Mouthwash May Treat Pharyngeal Gonorrheae

A new study published in Sexually Transmitted Infections used an in vitro trial and randomized control trial of men who had sex with men to test the effects of Listerine on Neisseria gonorrhoeae cultures in men who had sex with men. Their findings showed that Listerine significantly reduced the number of cultures in both trials and may be an effective preventative for the spread of gonorrhea.

In the in vitro trial, researchers used two Listerine products containing 21.6% alcohol and phosphate buffered saline as a control. Researchers created a standard suspension of ~108 colony forming units per mL of Neisseria gonorrhoeae and added it to 1:2 to 1:32 dilutions of both mouthwashes for 1 minute. The experiment was replicated 3 times, and cultures of the Neisseria gonorrhoeae were recorded.
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The randomized control trial used 196 men who had sex with men, 104 received Listerine, and 92 received saline. Prior to using the solution, 28 men tested positive for gonorrhea cultures at both the posterior oropharynx and tonsillar fossae, 15 were positive at the posterior oropharynx only and 15 were positive at the tonsillar fossae only, with a total of 58 men testing positive for Neisseria gonorrhoeae cultures. The men gargled the Listerine or saline for 1 minute and were swabbed 5 minutes afterward.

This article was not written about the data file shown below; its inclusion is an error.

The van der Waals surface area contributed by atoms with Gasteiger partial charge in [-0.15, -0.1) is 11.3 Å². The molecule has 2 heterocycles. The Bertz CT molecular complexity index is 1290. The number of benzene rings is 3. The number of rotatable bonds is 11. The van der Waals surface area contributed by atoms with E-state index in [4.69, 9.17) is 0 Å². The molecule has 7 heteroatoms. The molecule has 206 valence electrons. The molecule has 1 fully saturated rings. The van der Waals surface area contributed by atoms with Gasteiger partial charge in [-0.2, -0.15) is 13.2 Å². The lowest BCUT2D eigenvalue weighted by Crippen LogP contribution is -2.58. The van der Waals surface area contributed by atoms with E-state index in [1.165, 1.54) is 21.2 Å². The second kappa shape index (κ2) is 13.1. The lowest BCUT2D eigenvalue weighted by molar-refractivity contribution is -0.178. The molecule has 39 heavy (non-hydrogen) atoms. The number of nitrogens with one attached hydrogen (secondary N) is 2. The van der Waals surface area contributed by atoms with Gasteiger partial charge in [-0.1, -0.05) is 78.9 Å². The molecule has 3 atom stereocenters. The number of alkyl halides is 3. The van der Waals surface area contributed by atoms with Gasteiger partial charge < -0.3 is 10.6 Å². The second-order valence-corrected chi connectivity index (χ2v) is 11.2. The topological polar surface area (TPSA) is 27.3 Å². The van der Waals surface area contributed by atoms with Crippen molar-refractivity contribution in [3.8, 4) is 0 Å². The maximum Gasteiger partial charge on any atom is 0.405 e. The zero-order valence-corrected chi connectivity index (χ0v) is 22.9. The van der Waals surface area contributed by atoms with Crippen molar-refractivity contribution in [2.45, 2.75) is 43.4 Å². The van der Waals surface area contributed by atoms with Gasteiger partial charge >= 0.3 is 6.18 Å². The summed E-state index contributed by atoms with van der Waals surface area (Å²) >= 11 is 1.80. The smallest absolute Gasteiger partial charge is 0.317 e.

Researchers found that the use of Listerine solutions for the in vitro experiment significantly reduced the number of Neisseria gonorrhoeae cultures, but the phosphate buffered saline had no effect. Likewise, 52% of the men who tested positive with gonorrhea cultures on the pharyngeal surface did not test positive after using Listerine compared to 84% of men in the saline group who still tested positive for Neisseria gonorrhoeae.

According to the researchers, Listerine may be an effective means of preventing and treating Neisseria gonorrhoeae in men who have sex with men. It is cost effective, easily accessible, and has the possibility of decreasing Neisseria gonorrhoeae cultures if used over time.

—Melissa Weiss


Chow EPF, Howden BP, Walker S, et al. Antiseptic mouthwash against pharyngeal Neisseria gonorrhoeae: a randomized controlled trail and in vitro study [published online December 20, 2016]. Sexually Transmitted Infections. doi:10.1136/sextrans-2016-052753.